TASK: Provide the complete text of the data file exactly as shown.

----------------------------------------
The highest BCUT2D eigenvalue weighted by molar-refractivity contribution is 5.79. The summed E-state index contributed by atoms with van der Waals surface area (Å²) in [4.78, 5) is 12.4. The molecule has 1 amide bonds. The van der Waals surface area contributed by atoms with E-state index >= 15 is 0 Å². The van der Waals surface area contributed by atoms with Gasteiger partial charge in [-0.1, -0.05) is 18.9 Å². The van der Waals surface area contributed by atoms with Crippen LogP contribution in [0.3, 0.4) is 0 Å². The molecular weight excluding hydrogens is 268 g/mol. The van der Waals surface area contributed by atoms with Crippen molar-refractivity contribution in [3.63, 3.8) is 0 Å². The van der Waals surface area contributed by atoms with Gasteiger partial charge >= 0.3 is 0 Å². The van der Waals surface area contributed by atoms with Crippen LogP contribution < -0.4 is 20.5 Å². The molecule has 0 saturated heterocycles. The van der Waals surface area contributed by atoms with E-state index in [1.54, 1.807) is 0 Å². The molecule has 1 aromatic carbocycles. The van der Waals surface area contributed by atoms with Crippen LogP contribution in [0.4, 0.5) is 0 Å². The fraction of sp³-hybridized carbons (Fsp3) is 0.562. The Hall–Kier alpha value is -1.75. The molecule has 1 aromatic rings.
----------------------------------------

The highest BCUT2D eigenvalue weighted by molar-refractivity contribution is 5.79. The summed E-state index contributed by atoms with van der Waals surface area (Å²) in [4.78, 5) is 12.4. The molecule has 1 amide bonds. The van der Waals surface area contributed by atoms with E-state index >= 15 is 0 Å². The van der Waals surface area contributed by atoms with Gasteiger partial charge in [-0.1, -0.05) is 18.9 Å². The van der Waals surface area contributed by atoms with Crippen LogP contribution in [0.3, 0.4) is 0 Å². The molecular weight excluding hydrogens is 268 g/mol. The van der Waals surface area contributed by atoms with Crippen molar-refractivity contribution in [3.63, 3.8) is 0 Å². The van der Waals surface area contributed by atoms with Gasteiger partial charge >= 0.3 is 0 Å². The van der Waals surface area contributed by atoms with Crippen LogP contribution < -0.4 is 20.5 Å². The molecule has 0 saturated heterocycles. The van der Waals surface area contributed by atoms with E-state index in [1.54, 1.807) is 0 Å². The molecule has 1 aromatic carbocycles. The van der Waals surface area contributed by atoms with Crippen LogP contribution in [0.4, 0.5) is 0 Å². The fraction of sp³-hybridized carbons (Fsp3) is 0.562. The Hall–Kier alpha value is -1.75. The molecule has 1 aromatic rings.